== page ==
A Trapeze Top is a top which is fitted at the bust and gradually flares out into an A-line shape towards the hemline. The flare that gradually extends creates a wave in the fabric which is similar to unstructured pleats and may continue to flare or become fitted with a band at the hem. The trapeze top can be a tank top, sleeveless top, cropped sleeve top, capped sleeve top or any other sleeve type top. What characterizes a top as a trapeze top is the body fitting. Any top which is fitted at bust and flares down at the hem is a trapeze top. Longer sleeves on a trapeze top often feature the same structure as the top itself, with flared fabric that billows before fitting at the elbow or continues to flare into a bell sleeve.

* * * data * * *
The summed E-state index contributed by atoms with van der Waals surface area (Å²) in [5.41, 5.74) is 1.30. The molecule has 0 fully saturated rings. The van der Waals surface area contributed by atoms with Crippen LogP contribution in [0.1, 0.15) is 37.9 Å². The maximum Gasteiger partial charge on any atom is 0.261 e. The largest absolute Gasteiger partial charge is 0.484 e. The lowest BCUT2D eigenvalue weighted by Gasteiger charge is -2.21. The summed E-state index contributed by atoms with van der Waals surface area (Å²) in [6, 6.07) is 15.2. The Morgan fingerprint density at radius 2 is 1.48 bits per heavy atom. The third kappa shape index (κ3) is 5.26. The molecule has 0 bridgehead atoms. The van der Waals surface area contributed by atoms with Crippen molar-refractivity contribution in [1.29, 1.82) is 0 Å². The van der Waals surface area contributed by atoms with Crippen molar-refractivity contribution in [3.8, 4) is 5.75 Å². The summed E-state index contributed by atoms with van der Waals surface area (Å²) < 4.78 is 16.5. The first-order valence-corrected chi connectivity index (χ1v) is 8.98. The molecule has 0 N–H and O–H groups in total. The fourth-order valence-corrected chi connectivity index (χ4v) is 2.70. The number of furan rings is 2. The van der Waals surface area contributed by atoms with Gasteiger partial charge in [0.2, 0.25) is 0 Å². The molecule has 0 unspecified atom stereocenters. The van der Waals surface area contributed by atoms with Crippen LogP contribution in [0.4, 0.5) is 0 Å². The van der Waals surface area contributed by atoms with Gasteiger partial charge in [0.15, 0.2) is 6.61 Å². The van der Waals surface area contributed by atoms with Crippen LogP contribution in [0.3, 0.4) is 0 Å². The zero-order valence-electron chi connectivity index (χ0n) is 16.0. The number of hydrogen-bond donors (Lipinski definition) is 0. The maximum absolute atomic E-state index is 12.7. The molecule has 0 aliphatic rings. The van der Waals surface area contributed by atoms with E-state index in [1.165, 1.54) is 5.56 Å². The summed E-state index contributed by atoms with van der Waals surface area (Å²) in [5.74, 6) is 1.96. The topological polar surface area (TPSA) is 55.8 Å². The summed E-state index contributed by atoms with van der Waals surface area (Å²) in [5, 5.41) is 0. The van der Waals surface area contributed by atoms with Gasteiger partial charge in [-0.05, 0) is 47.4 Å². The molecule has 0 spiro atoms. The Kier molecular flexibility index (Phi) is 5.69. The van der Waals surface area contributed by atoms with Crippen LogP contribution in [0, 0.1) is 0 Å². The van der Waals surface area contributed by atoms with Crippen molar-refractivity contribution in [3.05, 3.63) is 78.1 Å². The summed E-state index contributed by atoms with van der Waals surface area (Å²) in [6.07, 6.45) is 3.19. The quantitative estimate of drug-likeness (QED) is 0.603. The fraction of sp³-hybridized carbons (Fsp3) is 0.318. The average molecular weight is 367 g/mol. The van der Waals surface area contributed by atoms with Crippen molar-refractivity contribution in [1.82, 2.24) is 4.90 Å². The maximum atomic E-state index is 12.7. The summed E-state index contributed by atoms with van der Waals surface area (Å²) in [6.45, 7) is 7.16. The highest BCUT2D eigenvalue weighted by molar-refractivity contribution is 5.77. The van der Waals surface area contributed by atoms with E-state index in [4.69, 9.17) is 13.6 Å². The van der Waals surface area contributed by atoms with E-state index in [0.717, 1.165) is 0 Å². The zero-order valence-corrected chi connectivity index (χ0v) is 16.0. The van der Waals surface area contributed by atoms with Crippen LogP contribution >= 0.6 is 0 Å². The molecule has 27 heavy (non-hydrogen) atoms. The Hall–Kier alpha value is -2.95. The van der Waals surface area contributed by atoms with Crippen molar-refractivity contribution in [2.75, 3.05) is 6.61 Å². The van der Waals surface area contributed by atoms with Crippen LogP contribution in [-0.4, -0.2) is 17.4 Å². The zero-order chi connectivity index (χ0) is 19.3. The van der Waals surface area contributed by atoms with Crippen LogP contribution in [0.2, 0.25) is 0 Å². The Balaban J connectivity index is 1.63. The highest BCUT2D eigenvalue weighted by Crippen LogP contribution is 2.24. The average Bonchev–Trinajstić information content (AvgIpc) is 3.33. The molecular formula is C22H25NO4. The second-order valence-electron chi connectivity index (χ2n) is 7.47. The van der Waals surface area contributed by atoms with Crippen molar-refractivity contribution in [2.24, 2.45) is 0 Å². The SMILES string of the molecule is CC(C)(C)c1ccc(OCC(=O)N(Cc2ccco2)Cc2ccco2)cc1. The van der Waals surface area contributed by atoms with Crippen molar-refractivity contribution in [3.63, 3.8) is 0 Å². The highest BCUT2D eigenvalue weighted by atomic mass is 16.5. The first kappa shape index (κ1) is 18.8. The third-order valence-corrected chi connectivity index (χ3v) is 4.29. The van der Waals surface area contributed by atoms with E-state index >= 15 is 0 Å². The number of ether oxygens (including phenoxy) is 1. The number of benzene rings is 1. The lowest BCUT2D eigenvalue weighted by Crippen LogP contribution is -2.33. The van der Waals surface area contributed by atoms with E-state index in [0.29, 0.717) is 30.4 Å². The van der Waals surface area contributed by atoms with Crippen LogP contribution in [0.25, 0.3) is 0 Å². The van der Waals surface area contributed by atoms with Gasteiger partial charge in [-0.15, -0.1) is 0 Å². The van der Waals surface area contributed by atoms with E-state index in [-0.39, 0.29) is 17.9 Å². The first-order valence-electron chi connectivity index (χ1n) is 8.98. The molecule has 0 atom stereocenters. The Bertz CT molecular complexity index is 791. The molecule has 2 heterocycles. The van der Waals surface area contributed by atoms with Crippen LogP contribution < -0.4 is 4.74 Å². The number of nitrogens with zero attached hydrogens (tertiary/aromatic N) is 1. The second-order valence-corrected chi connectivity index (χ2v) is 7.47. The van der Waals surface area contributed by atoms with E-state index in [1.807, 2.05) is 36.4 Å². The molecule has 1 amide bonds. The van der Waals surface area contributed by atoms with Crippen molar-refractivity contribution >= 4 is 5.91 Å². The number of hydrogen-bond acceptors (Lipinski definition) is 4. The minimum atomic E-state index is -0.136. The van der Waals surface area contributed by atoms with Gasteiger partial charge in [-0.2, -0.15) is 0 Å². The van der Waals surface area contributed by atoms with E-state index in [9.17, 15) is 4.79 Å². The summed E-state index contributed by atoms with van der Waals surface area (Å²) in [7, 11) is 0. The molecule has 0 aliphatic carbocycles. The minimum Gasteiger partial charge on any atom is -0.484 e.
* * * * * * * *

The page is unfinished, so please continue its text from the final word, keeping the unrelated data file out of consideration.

This style of top originates way back in 1930. It was featured in some dress designs and was considered as a mainstream style at that time. Trapeze tops or dresses are similar to empire waist and baby doll dresses in that they make a popular option for maternity wear, due to the volume of room that the angular side seams create in the waist area. Trapeze tops vary in their details, which may include embellishments such as layers at the waist that create a “tiered” effect, sequins, ruffles, bows, or embroidery. They also vary in their fabric, which ranges from jersey knit cotton to silk or chiffon. Trapeze tops that feature halter necks look best on slim frames with broad shoulders, while larger frames with a full bust line look best in a trapeze top with a scoop neck or V neck. Petite frames should avoid baggy trapeze tops and opt for those that have such features as spaghetti straps, an empire waist and tiered fabric.